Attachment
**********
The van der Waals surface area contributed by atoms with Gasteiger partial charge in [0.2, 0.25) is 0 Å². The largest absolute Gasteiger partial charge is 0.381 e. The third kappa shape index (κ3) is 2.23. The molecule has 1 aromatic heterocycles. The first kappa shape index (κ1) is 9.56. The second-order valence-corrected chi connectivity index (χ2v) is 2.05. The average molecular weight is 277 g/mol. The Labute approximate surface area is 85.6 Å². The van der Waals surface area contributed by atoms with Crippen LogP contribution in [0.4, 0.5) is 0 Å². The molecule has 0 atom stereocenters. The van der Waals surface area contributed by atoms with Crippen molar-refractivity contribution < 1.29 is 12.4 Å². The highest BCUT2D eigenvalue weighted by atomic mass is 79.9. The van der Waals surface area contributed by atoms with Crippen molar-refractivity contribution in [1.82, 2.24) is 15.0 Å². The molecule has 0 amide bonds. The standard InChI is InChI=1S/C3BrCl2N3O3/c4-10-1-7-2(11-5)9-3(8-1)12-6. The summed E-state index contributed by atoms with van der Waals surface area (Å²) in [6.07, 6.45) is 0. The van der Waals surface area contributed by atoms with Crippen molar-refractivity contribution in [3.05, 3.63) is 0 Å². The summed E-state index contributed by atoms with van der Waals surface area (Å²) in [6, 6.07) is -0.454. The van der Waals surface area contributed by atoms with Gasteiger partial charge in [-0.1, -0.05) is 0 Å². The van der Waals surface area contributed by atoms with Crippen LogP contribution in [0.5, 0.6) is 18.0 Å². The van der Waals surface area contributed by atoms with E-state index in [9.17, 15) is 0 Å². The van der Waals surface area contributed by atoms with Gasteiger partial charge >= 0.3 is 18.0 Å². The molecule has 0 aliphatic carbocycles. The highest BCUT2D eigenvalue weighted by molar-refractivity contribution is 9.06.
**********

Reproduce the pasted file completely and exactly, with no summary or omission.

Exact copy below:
The van der Waals surface area contributed by atoms with Gasteiger partial charge in [0.2, 0.25) is 0 Å². The largest absolute Gasteiger partial charge is 0.381 e. The third kappa shape index (κ3) is 2.23. The molecule has 1 aromatic heterocycles. The first kappa shape index (κ1) is 9.56. The second-order valence-corrected chi connectivity index (χ2v) is 2.05. The average molecular weight is 277 g/mol. The Labute approximate surface area is 85.6 Å². The van der Waals surface area contributed by atoms with Crippen LogP contribution in [0.4, 0.5) is 0 Å². The molecule has 0 atom stereocenters. The van der Waals surface area contributed by atoms with Crippen molar-refractivity contribution < 1.29 is 12.4 Å². The highest BCUT2D eigenvalue weighted by atomic mass is 79.9. The van der Waals surface area contributed by atoms with Crippen molar-refractivity contribution in [1.82, 2.24) is 15.0 Å². The molecule has 0 amide bonds. The standard InChI is InChI=1S/C3BrCl2N3O3/c4-10-1-7-2(11-5)9-3(8-1)12-6. The summed E-state index contributed by atoms with van der Waals surface area (Å²) in [6.07, 6.45) is 0. The van der Waals surface area contributed by atoms with Crippen molar-refractivity contribution in [3.05, 3.63) is 0 Å². The summed E-state index contributed by atoms with van der Waals surface area (Å²) in [6, 6.07) is -0.454. The van der Waals surface area contributed by atoms with Gasteiger partial charge in [-0.1, -0.05) is 0 Å². The van der Waals surface area contributed by atoms with Crippen LogP contribution in [0.5, 0.6) is 18.0 Å². The van der Waals surface area contributed by atoms with E-state index in [9.17, 15) is 0 Å². The van der Waals surface area contributed by atoms with Gasteiger partial charge >= 0.3 is 18.0 Å². The molecule has 0 aliphatic carbocycles. The highest BCUT2D eigenvalue weighted by molar-refractivity contribution is 9.06.